Ken Grunke

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since Oct 14, 2012
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Longtime resident of Dreamtime Village, an intentional community in SW Wisconsin fending off the corporate poisons surrounding us.
SW Wisconsin zone 4
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Recent posts by Ken Grunke

C. Letellier wrote:Do you know which type?  4 or 14?  If I understand correctly Symphytum x uplandicum is 14 but just making sure.

I have read and been told that Symphytum x uplandicum is neither, it's the original Russian comfrey  before the Bocking trials. Definitely not 4, if it's not 14 the strain very similar to it.
Here's one article shedding some light, if only because the word "bocking" doesn't appear anywhere:
Symphytum x uplandicum - Plant Finder
4 months ago

Amy Elben wrote:I ordered a large box of comfrey roots from this fellow and BOY was i impressed!    He was eager to please,   wanted to make sure I got exactly what i wanted, and kept in touch to keep me informed on the status of my order.    My box arrived in perfect shape ....the roots were succulent and healthy and I have every confidence they will be making an appearance above ground even before winter comes.   Thanks SO MUCH Ken!!

So glad the package made it to you without exploding. I was worried due to the Postal Service delay. Roots can mold if left too long in an airtight box. Now I'm more confident my way of packaging is secure enough for future orders. Appreciate the update, Amy!
4 months ago
Now's a great time to put Comfrey roots in the ground, to give them plenty of time to establish themselves before winter. I have oodles of Russian Comfrey plants (Symphytum x uplandicum) to dig roots from. This is an easy to grow plant with many benefits for the garden and farm. It is non-invasive (does not self-seed or spread). Comfrey is a wonderful compost additive,  and can be used to make a "Green manure tea" from the leaves for a garden and potted plant fertilizer. Most folks have heard of it's medicinal properties as an external poultice for minor wounds and broken bones. I have successfully treated skin rashes this way. Last, but probably not least, is the flowers attract bees and other beneficial insects.

The roots ship well over a 3- to 5-day window. My roots are dug to order and shipped by USPS Flat Rate within a day barring unforseen circumstances of life. Root are $12.00 per lb. plus shipping.

1 to 2 lbs are shipped in a Flat Rate padded envelope for $8.
2 to 6 lbs are shipped in a Flat Rate medium box for $15.00.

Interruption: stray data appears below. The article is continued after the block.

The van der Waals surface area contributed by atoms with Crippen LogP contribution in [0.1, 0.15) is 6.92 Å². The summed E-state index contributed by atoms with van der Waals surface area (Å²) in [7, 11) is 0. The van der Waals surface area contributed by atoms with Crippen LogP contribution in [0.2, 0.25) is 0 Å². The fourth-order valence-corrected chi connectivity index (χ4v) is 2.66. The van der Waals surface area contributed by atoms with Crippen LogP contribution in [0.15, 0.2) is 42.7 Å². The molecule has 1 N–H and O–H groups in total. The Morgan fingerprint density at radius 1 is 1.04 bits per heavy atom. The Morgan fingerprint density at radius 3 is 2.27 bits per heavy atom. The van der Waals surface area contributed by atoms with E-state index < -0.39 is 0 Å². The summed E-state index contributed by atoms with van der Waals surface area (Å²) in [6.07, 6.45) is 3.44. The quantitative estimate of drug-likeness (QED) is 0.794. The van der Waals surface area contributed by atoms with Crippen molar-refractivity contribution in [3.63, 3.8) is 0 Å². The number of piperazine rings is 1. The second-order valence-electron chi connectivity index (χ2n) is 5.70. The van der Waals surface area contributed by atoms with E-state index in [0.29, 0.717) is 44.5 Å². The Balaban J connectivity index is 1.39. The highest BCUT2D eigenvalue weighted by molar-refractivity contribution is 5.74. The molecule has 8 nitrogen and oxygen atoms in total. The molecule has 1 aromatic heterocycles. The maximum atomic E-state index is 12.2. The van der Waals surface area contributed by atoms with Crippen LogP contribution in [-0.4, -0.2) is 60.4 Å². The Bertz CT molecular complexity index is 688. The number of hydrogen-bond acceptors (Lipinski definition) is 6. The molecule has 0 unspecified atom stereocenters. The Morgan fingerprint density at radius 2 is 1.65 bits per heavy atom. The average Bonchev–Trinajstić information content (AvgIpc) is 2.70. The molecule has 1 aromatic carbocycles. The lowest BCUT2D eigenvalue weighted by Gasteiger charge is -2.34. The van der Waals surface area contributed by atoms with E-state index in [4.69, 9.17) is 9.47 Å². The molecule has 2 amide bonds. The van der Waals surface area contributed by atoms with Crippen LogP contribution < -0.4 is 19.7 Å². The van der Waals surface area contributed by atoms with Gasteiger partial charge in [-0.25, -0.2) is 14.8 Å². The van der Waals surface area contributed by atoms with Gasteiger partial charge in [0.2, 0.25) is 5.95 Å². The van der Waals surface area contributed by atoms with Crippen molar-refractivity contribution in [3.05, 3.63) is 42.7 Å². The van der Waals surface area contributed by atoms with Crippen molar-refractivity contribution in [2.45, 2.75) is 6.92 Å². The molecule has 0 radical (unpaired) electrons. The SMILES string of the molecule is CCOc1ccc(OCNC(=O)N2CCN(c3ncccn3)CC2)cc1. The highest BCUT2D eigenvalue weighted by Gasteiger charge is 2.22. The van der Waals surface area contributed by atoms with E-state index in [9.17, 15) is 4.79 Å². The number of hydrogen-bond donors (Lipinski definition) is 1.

Up to 12 lbs densely packed with root pieces cut small are packed in a large Flat Rate box for $21.00. Uncut roots in all cases will be a smaller amount by 10 to 15 percent.

Reserve your order by telling me how many pounds you want, and whether you want it cut into small pieces to pack more densely, or left as larger pieces. Then I'll dig the roots and send you a Paypal invoice when your order is ready.

Attached is a pic of just one patch of what I have to offer:
4 months ago

Jamie Stubbs wrote:Is anyone able to help me on this type of wood? I think it is Cherry, but not really sure. Thanks

Looks very much like Cherry to me Jamie.
1 year ago

Mike Jay wrote:Thanks Ken for the order two weeks ago.  They've been in the ground for 14 days and several are up already.  Probably the ones that had green growth on them already.  I should be buried in comfrey in a few months

You cut mine to 2-3" per my request and I'll try to remember to update this thread with how they perform later this summer.

Mike, I appreciate your report! Just don't let the plants get thirsty, and they should do good.
I have several pounds available that are already dug, iin a bin covered in loose soil in my cool basement, just begging to be planted. And much more to dig.
I want to ask my future customers if you would like me to cut root pieces shorter so I can cram more in a box. They typically would be 2-3 inches long. I have been shipping roots in 3-8 inch lengths, making it more difficult to pack tightly. I thing I can pack 3 lbs in a padded envelope, maybe even 4.
Possibly 14-15 lbs in a large flat rate box.
Prices and shipping are the same as last year, detailed in the post just above.
Also, last fall I planted a few Bocking 4 plants so that will be available next year.
PM me or email at kenearlg at gmail dot com please.
My sister crocheted this bag probably ten years ago. It's served well as a produce storage bag and a general tote bag, but is getting pretty well stretched out. Have been saving bags for another crochet project, but I love the loom idea also. I'm planning to make a backstrap loom. For those interested, I do have a drop spindle in my Etsy store.
3 years ago

paul wheaton wrote:maybe as a pie feature.

That's cool. I'll sweeten things up and give a pie to the first three replies that would like this feature
Thanks Paul.
Dear site admins: Most forums have a mouseover preview in the topic list, but JForum seems to be an exception. I've looked at other forums using this software and don't see the feature on any of them, so maybe it's just not available? I have gotten into the habit of expecting it when I'm pressed for time and don't want to open a bunch of browser tabs. I tend to have way too many tabs open all the time
Worked like a charm, 5 clicks to the video. In case it helps, I did a video screengrab, it's 1360 x 950.